Charlie and the Chocolate Factory (Phoenix Ensemble)
February 5 – 27
From the initial moments of “Charlie and the Chocolate Factory”, the differences between the musical and its 1964 Roald Dahl children’s novel source material are clear. The show opens with eccentric chocolatier Willy Wonker (Joshua Moore) explaining to the audience in ‘The Candy Man’ that he’s searching for a suitable successor to run his legendary chocolate factory. Despite having no money to spend on sweets, candy-obsessed Charlie frequents a local shop and befriends the owner, unaware that he is Willy Wonka, but inspiring him in a mad idea for a competition that will see five golden tickets hidden across the world in chocolate bars.
As we meet daydreamer Charlie (Lawson Berry) telling the shopkeeper about Wonka’s career (‘Willy Wonka! Willy Wonka!’) we see some changes in his presentation too; rather than the humble, kind and optimistic Charlie of the enduring story, this is Charlie with a bothersome attitude. However, as he returns to the decrepit shack in which he lives with his mother (Zoe Costello) and four bed-ridden grandparents: Grandpa George (William Chen), Grandma Georgina (Laura Baker), Grandma Josephine (Sally Faint) and a sprightly Grandpa Joe (Shannon Foley), the story settles into familiar territory of their life of cabbage soup, tall tales and Charlie’s dreams of inventing the world’s next big thing in confectionary.
The delicious tale proceeds with the revelation of the five all-access golden ticket winners, faring from Russia and Germany to California and Midwest USA, who, along with a parent, have opportunity to tour Wonka’s factory. We don’t get to the factory until after interval though, with Act One allowing for the media-frenzied introduction of the mostly-doomed culturally-stereotyped children of Wonka’s tour, with each getting their own song.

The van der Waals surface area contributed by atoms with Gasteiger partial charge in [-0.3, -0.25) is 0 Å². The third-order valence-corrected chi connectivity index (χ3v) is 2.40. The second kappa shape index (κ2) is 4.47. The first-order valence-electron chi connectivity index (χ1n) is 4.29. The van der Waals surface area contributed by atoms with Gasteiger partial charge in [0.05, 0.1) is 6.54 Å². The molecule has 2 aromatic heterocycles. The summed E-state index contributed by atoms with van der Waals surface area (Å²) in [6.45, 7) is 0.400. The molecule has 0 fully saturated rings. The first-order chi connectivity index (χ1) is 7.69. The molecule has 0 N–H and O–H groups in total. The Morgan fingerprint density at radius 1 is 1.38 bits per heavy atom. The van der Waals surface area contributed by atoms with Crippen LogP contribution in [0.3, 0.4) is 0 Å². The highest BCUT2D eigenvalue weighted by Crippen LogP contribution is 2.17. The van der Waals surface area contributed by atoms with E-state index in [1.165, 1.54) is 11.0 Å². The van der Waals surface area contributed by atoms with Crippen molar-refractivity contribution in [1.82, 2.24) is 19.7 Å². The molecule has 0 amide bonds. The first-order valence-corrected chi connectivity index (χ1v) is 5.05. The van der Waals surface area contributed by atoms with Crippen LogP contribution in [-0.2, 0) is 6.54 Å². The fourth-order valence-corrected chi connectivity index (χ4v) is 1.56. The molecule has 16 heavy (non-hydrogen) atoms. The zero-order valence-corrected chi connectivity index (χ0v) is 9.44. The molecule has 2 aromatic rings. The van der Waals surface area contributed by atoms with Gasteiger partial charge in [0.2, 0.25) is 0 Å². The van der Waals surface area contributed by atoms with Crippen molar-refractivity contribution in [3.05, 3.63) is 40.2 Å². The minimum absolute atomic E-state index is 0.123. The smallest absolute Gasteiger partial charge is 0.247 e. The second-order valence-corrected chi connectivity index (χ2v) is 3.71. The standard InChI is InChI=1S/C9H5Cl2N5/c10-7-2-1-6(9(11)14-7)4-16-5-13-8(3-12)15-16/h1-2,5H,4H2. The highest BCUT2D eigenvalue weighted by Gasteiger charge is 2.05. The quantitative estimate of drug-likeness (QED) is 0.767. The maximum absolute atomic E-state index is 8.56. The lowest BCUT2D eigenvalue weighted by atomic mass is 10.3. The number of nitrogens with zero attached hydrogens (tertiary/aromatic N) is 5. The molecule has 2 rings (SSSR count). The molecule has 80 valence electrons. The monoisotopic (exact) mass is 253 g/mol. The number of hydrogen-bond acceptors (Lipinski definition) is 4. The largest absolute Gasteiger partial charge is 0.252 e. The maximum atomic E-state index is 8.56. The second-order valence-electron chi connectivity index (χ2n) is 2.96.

There’s the gluttonous wurst-twirling Bavarian, Augustus Gloop (Harley Roy) and his mother (Fiona Buchanan), ready to eat their own body weight in chocolate at the factory; pampered spoiled-brat Russian ballerina Veruca Salt (Victoria Sica) and her oligarch father (Tristan Ham); the narcissistic social media celebrity and self-proclaimed ‘Queen of Pop’ (owing to her non-stop gum-chewing habit) Violet Beauregard (Ellen Axford) and her determined-to-have-her-go-viral father manager (Steven Days); the tech-addict gamer Mike Teavee (Chris Drummond) who controversially has hacked his way to fraudulently receive a ticket, and his mother (Carly Quinn); as well as Charlie and his Grandpa Joe.
It’s all very pantomime (without the audience participation) and over-the-top in its quest for laughs, especially in scenes featuring Charlie’s bedridden grandparents, that also feature some unexpected adult humour such as in Grandma Georgina’s risqué reading material and later political nods to Trump’s middle America in the media’s reporting of Mike Teavee’s ticket discovery. And performers rise to the challenge. Even from within the chorus, Aina Betts and William Chen prove themselves to be consistent standouts, always dynamic and highly entertaining.